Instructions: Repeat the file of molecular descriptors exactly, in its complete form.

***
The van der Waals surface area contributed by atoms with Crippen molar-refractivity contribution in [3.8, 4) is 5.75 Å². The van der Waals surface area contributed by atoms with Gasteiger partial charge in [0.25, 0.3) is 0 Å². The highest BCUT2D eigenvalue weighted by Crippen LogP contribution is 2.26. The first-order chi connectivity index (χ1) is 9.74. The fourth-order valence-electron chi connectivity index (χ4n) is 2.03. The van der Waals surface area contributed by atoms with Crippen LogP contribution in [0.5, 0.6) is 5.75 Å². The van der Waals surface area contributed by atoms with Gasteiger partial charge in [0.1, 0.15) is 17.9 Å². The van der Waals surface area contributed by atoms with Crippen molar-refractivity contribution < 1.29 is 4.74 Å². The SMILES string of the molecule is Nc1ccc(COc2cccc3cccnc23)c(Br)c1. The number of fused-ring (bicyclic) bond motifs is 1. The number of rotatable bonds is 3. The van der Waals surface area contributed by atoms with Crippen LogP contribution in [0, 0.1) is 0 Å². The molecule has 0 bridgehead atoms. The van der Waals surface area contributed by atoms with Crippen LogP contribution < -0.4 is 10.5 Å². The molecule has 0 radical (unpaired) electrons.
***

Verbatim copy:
The van der Waals surface area contributed by atoms with Crippen molar-refractivity contribution in [3.8, 4) is 5.75 Å². The van der Waals surface area contributed by atoms with Gasteiger partial charge in [0.25, 0.3) is 0 Å². The highest BCUT2D eigenvalue weighted by Crippen LogP contribution is 2.26. The first-order chi connectivity index (χ1) is 9.74. The fourth-order valence-electron chi connectivity index (χ4n) is 2.03. The van der Waals surface area contributed by atoms with Crippen LogP contribution in [0.5, 0.6) is 5.75 Å². The van der Waals surface area contributed by atoms with Gasteiger partial charge in [0.1, 0.15) is 17.9 Å². The van der Waals surface area contributed by atoms with Crippen molar-refractivity contribution < 1.29 is 4.74 Å². The SMILES string of the molecule is Nc1ccc(COc2cccc3cccnc23)c(Br)c1. The number of fused-ring (bicyclic) bond motifs is 1. The number of rotatable bonds is 3. The van der Waals surface area contributed by atoms with Crippen LogP contribution in [0, 0.1) is 0 Å². The molecule has 0 bridgehead atoms. The van der Waals surface area contributed by atoms with Crippen LogP contribution < -0.4 is 10.5 Å². The molecule has 0 radical (unpaired) electrons.